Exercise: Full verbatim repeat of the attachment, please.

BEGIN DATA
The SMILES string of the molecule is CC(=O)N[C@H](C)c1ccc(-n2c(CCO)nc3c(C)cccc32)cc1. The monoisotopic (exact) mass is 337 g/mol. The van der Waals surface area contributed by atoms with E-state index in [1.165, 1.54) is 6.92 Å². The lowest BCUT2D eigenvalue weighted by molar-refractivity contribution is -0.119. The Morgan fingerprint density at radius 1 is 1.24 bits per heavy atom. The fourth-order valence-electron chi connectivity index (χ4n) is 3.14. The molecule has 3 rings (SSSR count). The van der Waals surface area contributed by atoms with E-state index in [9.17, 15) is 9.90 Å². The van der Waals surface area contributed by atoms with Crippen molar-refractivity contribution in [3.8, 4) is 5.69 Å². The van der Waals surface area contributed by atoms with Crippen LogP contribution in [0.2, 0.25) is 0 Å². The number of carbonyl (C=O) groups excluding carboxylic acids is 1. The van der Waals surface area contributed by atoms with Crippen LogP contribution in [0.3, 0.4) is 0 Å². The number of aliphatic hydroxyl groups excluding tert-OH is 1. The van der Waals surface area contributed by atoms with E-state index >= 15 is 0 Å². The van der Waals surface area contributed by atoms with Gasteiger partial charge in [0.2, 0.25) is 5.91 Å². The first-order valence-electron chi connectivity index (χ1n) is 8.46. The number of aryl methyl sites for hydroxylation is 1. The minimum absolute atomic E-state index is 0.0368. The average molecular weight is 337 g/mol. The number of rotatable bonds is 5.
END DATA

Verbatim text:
The SMILES string of the molecule is CC(=O)N[C@H](C)c1ccc(-n2c(CCO)nc3c(C)cccc32)cc1. The monoisotopic (exact) mass is 337 g/mol. The van der Waals surface area contributed by atoms with E-state index in [1.165, 1.54) is 6.92 Å². The lowest BCUT2D eigenvalue weighted by molar-refractivity contribution is -0.119. The Morgan fingerprint density at radius 1 is 1.24 bits per heavy atom. The fourth-order valence-electron chi connectivity index (χ4n) is 3.14. The molecule has 3 rings (SSSR count). The van der Waals surface area contributed by atoms with E-state index in [9.17, 15) is 9.90 Å². The van der Waals surface area contributed by atoms with Crippen molar-refractivity contribution in [3.8, 4) is 5.69 Å². The van der Waals surface area contributed by atoms with Crippen LogP contribution in [0.2, 0.25) is 0 Å². The number of carbonyl (C=O) groups excluding carboxylic acids is 1. The van der Waals surface area contributed by atoms with Crippen LogP contribution in [0.3, 0.4) is 0 Å². The number of aliphatic hydroxyl groups excluding tert-OH is 1. The van der Waals surface area contributed by atoms with E-state index >= 15 is 0 Å². The van der Waals surface area contributed by atoms with Gasteiger partial charge in [0.2, 0.25) is 5.91 Å². The first-order valence-electron chi connectivity index (χ1n) is 8.46. The number of aryl methyl sites for hydroxylation is 1. The minimum absolute atomic E-state index is 0.0368. The average molecular weight is 337 g/mol. The number of rotatable bonds is 5.